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ELECTIONS / AUDITOR-CONTROLLER : One Touts Long Experience, One Independence : Campaign: Mahon has been in or near the job 22 years, but Morrisset says an outsider will better serve the people.

October 31, 1994|CARLOS V. LOZANO | TIMES STAFF WRITER

Thomas Mahon says the biggest advantage he has over his opponent in the Ventura County auditor-controller's race is on-the-job experience.

After serving as assistant auditor for 21 years, Mahon was appointed to the top post in 1993 by the Board of Supervisors.

"I know the job," Mahon said.

But his opponent, tax accountant and attorney Richard Morrisset, says Mahon himself is the problem. Morrisset said Mahon has worked in the auditor-controller's office so long that he has become part of the county bureaucracy.

"The auditor-controller should be a taxpayer advocate, and I don't think Thomas Mahon is," Morrisset said. "Can he do it? Yes. Has he done it in the past? No. Does it need to be done? Absolutely."

Morrisset, 41, questioned how Mahon could remain impartial when he has accepted campaign contributions from such county officials as Supervisor Maggie Kildee, Sheriff Larry Carpenter and Dist. Atty. Mike Bradbury, all of whom are subject to audits.

"I think you really have to have some distance between you and the people you audit," Morrisset said.

Mahon, 71, said he believes the support he has received from these officials represents nothing but the confidence they have in his abilities.

"I think it's an indication of the trust they have in me and the way I run this office," he said.

Morrisset disagrees, saying he believes the contributions compromise Mahon's objectivity.

"One of the principal precepts of a certified public accountant is that whenever you perform an audit, you must be completely independent of the person or company you are auditing," said Morrisset, who owns an accounting firm in Camarillo. Otherwise, he said, there's a risk of conflict of interest.

For this reason, Morrisset has declined to take campaign contributions from county officials and anyone else who may be subject to a county audit.

He also issued a challenge to Mahon to join him in placing a $15,000 campaign spending cap on their Nov. 8 runoff, a challenge Mahon declined.

Mahon has spent $46,758 on his campaign, $25,000 of that during the primary, according to reports released last week. He said he wants the flexibility to spend whatever it takes to educate the public about the job of the county auditor-controller and about his own performance.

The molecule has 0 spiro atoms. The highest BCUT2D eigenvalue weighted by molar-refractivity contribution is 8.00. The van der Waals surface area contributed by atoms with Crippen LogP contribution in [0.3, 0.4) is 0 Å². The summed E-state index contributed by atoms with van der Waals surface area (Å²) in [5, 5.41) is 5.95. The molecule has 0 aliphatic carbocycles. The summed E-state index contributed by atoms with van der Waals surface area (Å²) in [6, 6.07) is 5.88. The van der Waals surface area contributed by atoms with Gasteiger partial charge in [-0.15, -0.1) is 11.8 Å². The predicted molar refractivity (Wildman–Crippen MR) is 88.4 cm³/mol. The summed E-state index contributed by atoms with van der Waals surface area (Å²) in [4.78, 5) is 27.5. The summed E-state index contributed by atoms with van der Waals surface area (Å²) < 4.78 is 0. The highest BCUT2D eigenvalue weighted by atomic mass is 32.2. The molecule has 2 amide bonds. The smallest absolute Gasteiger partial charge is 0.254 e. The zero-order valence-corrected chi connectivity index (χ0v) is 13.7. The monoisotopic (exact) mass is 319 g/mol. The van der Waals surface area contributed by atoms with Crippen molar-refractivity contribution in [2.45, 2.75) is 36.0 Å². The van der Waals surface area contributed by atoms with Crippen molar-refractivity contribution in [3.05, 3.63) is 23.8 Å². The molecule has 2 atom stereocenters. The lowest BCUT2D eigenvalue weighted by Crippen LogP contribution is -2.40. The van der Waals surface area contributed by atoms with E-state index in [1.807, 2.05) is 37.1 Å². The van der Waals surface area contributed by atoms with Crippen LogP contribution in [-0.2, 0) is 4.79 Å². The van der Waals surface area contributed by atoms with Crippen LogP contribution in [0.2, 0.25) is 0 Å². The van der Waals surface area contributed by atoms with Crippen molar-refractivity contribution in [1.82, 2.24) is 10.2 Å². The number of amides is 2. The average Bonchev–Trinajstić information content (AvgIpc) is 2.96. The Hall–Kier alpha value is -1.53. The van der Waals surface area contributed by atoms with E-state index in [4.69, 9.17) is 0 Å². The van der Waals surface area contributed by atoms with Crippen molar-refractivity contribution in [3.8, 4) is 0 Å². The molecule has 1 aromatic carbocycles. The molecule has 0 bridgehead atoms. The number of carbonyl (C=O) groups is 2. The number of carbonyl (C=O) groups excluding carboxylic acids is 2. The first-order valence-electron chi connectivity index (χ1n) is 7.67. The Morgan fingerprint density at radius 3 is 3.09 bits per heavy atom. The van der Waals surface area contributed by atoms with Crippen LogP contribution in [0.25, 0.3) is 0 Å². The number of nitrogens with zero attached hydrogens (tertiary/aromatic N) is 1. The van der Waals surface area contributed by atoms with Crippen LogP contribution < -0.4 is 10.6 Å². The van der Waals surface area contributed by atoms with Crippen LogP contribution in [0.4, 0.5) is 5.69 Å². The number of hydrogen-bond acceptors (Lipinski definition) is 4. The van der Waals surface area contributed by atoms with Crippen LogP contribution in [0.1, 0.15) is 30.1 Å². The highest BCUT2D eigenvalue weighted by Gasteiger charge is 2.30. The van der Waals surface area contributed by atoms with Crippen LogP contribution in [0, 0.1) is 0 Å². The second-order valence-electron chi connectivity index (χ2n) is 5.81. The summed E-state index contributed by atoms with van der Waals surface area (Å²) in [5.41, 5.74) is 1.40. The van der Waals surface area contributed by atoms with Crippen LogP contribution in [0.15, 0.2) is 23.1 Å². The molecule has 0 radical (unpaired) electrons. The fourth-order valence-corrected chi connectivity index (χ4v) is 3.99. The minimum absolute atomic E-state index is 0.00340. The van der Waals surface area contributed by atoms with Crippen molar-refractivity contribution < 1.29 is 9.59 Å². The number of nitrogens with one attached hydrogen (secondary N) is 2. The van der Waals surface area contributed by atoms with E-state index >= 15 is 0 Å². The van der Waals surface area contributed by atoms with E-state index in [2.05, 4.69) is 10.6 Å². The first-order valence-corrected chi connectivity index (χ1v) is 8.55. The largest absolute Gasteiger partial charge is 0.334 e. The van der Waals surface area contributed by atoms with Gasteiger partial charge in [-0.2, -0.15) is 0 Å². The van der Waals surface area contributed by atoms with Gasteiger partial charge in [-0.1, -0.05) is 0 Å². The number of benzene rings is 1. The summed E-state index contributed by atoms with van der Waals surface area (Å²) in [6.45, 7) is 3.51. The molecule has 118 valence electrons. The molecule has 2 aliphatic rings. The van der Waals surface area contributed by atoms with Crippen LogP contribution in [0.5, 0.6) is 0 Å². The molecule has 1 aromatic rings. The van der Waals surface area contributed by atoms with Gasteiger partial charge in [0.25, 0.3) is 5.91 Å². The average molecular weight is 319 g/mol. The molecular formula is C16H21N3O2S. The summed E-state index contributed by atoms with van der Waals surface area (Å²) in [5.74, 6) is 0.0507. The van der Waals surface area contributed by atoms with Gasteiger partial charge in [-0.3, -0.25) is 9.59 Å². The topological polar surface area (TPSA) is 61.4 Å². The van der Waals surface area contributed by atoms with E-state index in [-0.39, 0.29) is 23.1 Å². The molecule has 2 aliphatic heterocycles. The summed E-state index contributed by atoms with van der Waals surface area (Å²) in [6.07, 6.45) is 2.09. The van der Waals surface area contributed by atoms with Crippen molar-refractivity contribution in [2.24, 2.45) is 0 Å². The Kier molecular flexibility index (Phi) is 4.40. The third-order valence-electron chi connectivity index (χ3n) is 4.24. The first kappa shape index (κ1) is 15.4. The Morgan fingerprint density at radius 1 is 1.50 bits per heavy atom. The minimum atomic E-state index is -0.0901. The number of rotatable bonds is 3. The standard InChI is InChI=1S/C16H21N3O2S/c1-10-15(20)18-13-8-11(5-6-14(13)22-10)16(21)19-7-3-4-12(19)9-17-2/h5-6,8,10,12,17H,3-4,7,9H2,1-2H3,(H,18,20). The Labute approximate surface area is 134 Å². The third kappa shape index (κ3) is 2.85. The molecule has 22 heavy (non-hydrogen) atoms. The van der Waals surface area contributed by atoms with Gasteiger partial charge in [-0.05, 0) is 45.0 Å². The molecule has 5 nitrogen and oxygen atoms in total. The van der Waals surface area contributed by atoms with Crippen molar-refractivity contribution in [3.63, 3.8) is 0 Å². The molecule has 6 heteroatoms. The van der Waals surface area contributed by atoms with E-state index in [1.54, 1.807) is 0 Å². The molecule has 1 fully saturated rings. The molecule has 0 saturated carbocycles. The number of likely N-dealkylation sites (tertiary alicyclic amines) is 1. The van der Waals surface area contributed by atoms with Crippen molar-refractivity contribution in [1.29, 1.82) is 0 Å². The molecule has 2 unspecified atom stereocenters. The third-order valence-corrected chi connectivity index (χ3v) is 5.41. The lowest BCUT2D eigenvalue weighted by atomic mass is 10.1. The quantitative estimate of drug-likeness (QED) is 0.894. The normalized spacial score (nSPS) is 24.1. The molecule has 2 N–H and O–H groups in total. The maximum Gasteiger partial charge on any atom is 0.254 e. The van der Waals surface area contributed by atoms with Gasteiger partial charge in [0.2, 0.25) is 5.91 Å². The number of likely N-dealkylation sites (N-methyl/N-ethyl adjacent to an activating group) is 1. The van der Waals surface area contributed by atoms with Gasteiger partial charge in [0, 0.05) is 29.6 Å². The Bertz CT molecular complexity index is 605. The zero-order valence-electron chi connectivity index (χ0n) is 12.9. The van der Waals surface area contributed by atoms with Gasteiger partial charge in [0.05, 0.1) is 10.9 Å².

"I think it's important that people have a better understanding of the job before they vote," he said.

The county's chief financial official monitors revenues and expenditures, conducts department audits, prepares the county's payroll and budget, and supervises a staff of 72.

The last contested election for the auditor-controller's job, which pays $124,000 annually in salary and benefits, was in 1970.

In the June primary election, Mahon initially faced five opponents. But his chief rival, Simi Valley Mayor Greg Stratton, was eventually disqualified from the race because he did not meet all the legal requirements for the job.

The other three candidates, all certified public accountants, have thrown their support behind Morrisset in the general election, while Stratton has endorsed Mahon.

"Let's not change horses just for the sake of change," Stratton said in endorsing Mahon. "To replace him with another accountant who will have to learn all the different rules of government accounting just does not make sense."

Mahon's experience aside, Morrisset said the incumbent is still lacking in his qualifications for the job. He pointed out that Mahon is not a CPA and for this reason is not able to sign county audits.

Due to a complaint filed by one of Mahon's challengers in the June primary, the state Board of Accountancy informed Mahon that he is not authorized to sign county audits. The board has advised Mahon to have one of his staff members sign the audits.

"That to me is in essence saying he's not qualified to perform one of the major functions of the auditor-controller's job," Morrisset said. "I want somebody who is qualified to do the job."

Mahon said he contacted the attorney general's office about the discrepancy and as a result, the introductory language in the county audit reports has been changed to allow him to sign the documents. He said he has continued to sign audits since the complaint against him was filed in June.

"I have been doing it and will continue to do it," he said. "The law's on my side."

However, Lawrence M. Knapp, an investigator with the state Board of Accountancy, told The Times that Mahon is not legally authorized to sign audits. Knapp notified Mahon in a letter June 6 to discontinue the practice.

"Only licensed public accountants or certified public accountants can perform auditing services in California," Knapp stated in his letter. "Our records do not indicate that you are licensed by this board. . . . As an alternative to signing such reports yourself, we recommend that a board-licensed member of your staff sign the audits issued by your office."

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